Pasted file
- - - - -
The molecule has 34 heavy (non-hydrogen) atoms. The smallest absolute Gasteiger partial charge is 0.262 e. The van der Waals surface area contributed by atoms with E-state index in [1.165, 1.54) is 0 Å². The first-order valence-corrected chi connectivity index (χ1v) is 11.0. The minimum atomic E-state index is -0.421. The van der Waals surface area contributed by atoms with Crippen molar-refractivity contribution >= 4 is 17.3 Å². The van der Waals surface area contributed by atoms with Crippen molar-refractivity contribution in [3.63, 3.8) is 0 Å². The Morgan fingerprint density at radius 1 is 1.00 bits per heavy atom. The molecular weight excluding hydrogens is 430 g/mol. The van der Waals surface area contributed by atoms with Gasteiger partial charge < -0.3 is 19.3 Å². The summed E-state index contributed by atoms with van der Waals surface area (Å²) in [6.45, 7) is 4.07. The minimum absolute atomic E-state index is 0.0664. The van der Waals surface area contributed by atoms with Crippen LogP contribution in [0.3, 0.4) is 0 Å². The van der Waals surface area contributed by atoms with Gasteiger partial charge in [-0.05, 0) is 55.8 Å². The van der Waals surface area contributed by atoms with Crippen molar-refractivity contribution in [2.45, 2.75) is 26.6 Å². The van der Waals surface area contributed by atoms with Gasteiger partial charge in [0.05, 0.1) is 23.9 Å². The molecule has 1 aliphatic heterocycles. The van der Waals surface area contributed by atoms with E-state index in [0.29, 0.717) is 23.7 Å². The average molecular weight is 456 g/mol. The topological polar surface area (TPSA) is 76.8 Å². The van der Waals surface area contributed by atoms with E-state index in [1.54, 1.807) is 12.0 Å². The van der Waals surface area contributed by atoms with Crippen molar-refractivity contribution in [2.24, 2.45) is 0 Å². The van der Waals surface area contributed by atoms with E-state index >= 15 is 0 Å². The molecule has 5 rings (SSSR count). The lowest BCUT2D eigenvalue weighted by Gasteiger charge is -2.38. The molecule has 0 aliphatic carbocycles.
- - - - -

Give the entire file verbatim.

The molecule has 34 heavy (non-hydrogen) atoms. The smallest absolute Gasteiger partial charge is 0.262 e. The van der Waals surface area contributed by atoms with E-state index in [1.165, 1.54) is 0 Å². The first-order valence-corrected chi connectivity index (χ1v) is 11.0. The minimum atomic E-state index is -0.421. The van der Waals surface area contributed by atoms with Crippen molar-refractivity contribution >= 4 is 17.3 Å². The van der Waals surface area contributed by atoms with Crippen molar-refractivity contribution in [3.63, 3.8) is 0 Å². The Morgan fingerprint density at radius 1 is 1.00 bits per heavy atom. The molecular weight excluding hydrogens is 430 g/mol. The van der Waals surface area contributed by atoms with Gasteiger partial charge < -0.3 is 19.3 Å². The summed E-state index contributed by atoms with van der Waals surface area (Å²) in [6.45, 7) is 4.07. The minimum absolute atomic E-state index is 0.0664. The van der Waals surface area contributed by atoms with Crippen LogP contribution in [0.3, 0.4) is 0 Å². The van der Waals surface area contributed by atoms with Gasteiger partial charge in [-0.05, 0) is 55.8 Å². The van der Waals surface area contributed by atoms with Crippen molar-refractivity contribution in [2.45, 2.75) is 26.6 Å². The van der Waals surface area contributed by atoms with Gasteiger partial charge in [0.05, 0.1) is 23.9 Å². The molecule has 1 aliphatic heterocycles. The van der Waals surface area contributed by atoms with E-state index in [0.29, 0.717) is 23.7 Å². The average molecular weight is 456 g/mol. The topological polar surface area (TPSA) is 76.8 Å². The van der Waals surface area contributed by atoms with E-state index in [1.54, 1.807) is 12.0 Å². The van der Waals surface area contributed by atoms with Crippen molar-refractivity contribution in [2.24, 2.45) is 0 Å². The van der Waals surface area contributed by atoms with E-state index >= 15 is 0 Å². The molecule has 5 rings (SSSR count). The lowest BCUT2D eigenvalue weighted by Gasteiger charge is -2.38. The molecule has 0 aliphatic carbocycles.